It looks as though AFAs aren't just for outside counsel anymore. They're now a part of the arbitration process for at least one major ADR provider.
Alternative fee arrangements have been gaining popularity as a way for in-house counsel to control outside counsel spend.
Now, in-house lawyers can use AFAs to control arbitrator compensation costs, too.
The American Arbitration Association introduced AFA options Tuesday. The organization said it is the first such program to be offered by a national provider of alternative dispute resolution. Read more...
Law Firms Just Turned in Their Best Half Since the Recession
Revenue growth of 5.5 percent in the first half of 2018 was the highest since 2007, and the outlook going forward remains positive.
Historically strong revenue growth on the strength of a pickup in demand and solid rate increases, together with moderate expense growth through the first half of 2018, have the law firm industry well ahead of last year’s first-half performance. However, behind the industry averages, we continued to see dispersion across the industry, with the market favoring the largest and smallest firms during the first half. Looking ahead, the revenue outlook for the rest of 2018 is very positive, with a solid buildup in inventory heading into the third quarter. The industry will need this, given the upward pressure on expenses we expect to see in the second half of the year as firms absorb the recently announced salary increases. Read more...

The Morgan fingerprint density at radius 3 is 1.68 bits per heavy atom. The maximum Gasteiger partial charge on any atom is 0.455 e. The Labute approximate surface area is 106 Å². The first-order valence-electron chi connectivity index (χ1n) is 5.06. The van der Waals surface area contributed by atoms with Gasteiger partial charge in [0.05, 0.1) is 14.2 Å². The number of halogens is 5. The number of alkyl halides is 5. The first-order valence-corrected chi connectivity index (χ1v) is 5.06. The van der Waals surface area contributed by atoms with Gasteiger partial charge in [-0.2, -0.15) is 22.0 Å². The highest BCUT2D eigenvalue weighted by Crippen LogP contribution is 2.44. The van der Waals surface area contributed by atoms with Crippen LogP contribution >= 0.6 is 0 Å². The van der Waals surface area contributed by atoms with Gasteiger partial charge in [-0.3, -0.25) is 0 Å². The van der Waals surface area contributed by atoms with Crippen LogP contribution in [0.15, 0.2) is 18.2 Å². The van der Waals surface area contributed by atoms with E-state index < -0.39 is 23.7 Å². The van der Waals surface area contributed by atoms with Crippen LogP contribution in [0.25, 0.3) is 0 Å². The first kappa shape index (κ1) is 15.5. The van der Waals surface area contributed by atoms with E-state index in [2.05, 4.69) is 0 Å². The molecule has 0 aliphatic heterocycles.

How much brand premium does your firm command?
While writing How much brand premium does your firm command? I was reminiscing about Margaret and my last visit to Chicago. Allow me two minutes to explain; I hope you'll be pleased with the time you invest.